Local Debug

For a complete example, see the debugging example.

Dependencies

If you want to debug your script using assets from the Substra platform, you also need access to the platform the assets are on.

Run your code locally

With this installation, you can write scripts using the SDK as you would for a remote execution, then set the debug parameter to True when creating the client.

client = substra.Client.from_config_file(profile_name="node-1", debug=True)

Contrary to the default execution, the execution is done synchronously, so the script waits for the task in progress to end before continuing.
The execution of the tuples happens in Docker containers that are spawned on the fly and removed once the execution is done.

Use assets from a deployed Substra platform and local assets

With this, you gain access to the platform in ‘read-only’ mode and any asset you create is created locally.

This means that any function to get, describe or download an asset works with assets from the platform and local assets. Functions to list assets will list the assets from the platform and the local ones.
Functions that create a new asset (they start with add) only create local assets.
To differentiate between a local asset and a remote one, look at their key: for local assets, it starts with local_.

Local assets are saved in-memory, they have the same lifetime as the Client object (deleted at the end of the script).

Dependency between assets

Any asset created locally can depend on an asset from the platform or on another local asset:

  • a traintuple can use an algo and dataset from the platform

  • a testtuple can use an objective from the platform

  • etc.

There is one exception: a traintuple, testtuple or any other tuple created locally cannot depend on a tuple from the platform or from a compute plan defined on the platform. This is impossible because it is forbidden to download models from the platform.

Since no data can leave the platform, a task depending on a dataset from the platform uses the fake data generated from the opener. The number of fake samples generated is equal to the number of samples the task would have used.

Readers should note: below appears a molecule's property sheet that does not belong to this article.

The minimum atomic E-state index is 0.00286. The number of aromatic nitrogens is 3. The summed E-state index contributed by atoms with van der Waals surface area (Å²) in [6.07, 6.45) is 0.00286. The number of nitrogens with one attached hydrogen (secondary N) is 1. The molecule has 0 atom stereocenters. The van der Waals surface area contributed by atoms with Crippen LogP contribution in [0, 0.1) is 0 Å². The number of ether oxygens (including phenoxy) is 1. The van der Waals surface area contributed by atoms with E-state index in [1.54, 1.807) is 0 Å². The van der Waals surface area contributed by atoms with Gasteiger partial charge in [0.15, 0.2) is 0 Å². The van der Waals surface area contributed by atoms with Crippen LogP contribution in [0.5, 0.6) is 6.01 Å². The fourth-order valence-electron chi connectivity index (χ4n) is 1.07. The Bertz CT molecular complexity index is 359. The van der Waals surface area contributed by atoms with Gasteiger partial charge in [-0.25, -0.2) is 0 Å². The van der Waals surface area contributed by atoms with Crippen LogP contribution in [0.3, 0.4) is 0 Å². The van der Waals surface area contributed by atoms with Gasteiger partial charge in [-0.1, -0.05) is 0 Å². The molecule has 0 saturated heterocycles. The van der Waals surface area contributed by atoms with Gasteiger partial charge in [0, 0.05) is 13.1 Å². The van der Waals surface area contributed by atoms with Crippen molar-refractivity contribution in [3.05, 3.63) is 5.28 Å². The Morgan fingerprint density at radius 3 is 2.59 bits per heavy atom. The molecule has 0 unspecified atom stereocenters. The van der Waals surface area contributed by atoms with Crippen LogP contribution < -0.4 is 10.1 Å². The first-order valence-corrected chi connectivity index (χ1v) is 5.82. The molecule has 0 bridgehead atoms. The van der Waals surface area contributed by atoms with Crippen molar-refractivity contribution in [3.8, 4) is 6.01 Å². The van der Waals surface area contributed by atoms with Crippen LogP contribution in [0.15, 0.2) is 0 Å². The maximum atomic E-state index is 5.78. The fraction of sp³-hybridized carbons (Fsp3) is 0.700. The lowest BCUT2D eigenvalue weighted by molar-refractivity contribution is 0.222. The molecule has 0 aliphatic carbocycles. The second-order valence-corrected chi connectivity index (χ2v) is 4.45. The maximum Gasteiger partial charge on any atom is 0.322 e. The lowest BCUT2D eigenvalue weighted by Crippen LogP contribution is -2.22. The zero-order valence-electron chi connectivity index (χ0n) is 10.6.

Debugging with logs and breakpoints

Access the logs

In debug mode, the logs of the execution of the traintuples and testtuples are saved in the log field.

To display them:

traintuple = client.add_traintuple(...)
print(traintuple["log"])

Moreover, if there is an error in the execution, those logs are displayed in the call stack.
So any print or warning in the algo file for example will be displayed.

Debug with pdb

As said above, the tuples are executed in Docker containers spawned on the fly and deleted at the end of the execution.
If you want access to the container while it runs, you can use pdb to pause the execution until you connect to the container.

For example, I want to debug an algo. In the algo.py file, in the train function, I put a breakpoint with pdb:

import pdb

class Algo(tools.algo.Algo):

  def train(self, X, y, models, rank):
    pdb.set_trace()

I add the algo and a traintuple that depends on it to the client in debug mode. When I add the traintuple to the client, it is immediately executed and pauses on the pdb breakpoint.

For this, I need the algo key:

algo_key = client.add_algo(...)["key"]
print(algo_key)

Then I open a new terminal and list the running Docker containers:

docker ps -a | grep algo-{algo_key}

where {algo_key} is the key of the algo in Substra. This gives me the ID of the container (first column).

I attach to the container:

docker attach {container_id}

and can now use pdb commands.